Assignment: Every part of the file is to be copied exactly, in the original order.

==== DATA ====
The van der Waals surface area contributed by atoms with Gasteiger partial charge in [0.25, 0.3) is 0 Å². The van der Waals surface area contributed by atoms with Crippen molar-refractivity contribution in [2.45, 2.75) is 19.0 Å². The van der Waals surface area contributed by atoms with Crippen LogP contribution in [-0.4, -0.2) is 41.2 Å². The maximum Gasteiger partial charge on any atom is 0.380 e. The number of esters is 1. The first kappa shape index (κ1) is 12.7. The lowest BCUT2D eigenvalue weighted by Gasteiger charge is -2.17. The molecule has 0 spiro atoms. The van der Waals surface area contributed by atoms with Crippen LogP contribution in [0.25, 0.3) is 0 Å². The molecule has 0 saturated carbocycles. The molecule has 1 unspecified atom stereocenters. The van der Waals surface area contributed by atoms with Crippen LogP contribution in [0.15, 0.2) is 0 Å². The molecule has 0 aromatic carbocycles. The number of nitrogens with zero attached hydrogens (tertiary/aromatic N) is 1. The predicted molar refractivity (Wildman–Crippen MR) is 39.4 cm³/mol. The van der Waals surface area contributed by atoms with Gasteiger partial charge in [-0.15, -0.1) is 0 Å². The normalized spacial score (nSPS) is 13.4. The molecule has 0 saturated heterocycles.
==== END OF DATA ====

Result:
The van der Waals surface area contributed by atoms with Gasteiger partial charge in [0.25, 0.3) is 0 Å². The van der Waals surface area contributed by atoms with Crippen molar-refractivity contribution in [2.45, 2.75) is 19.0 Å². The van der Waals surface area contributed by atoms with Crippen LogP contribution in [-0.4, -0.2) is 41.2 Å². The maximum Gasteiger partial charge on any atom is 0.380 e. The number of esters is 1. The first kappa shape index (κ1) is 12.7. The lowest BCUT2D eigenvalue weighted by Gasteiger charge is -2.17. The molecule has 0 spiro atoms. The van der Waals surface area contributed by atoms with Crippen LogP contribution in [0.25, 0.3) is 0 Å². The molecule has 0 saturated carbocycles. The molecule has 1 unspecified atom stereocenters. The van der Waals surface area contributed by atoms with Crippen LogP contribution in [0.15, 0.2) is 0 Å². The molecule has 0 aromatic carbocycles. The number of nitrogens with zero attached hydrogens (tertiary/aromatic N) is 1. The predicted molar refractivity (Wildman–Crippen MR) is 39.4 cm³/mol. The van der Waals surface area contributed by atoms with Gasteiger partial charge in [-0.15, -0.1) is 0 Å². The normalized spacial score (nSPS) is 13.4. The molecule has 0 saturated heterocycles.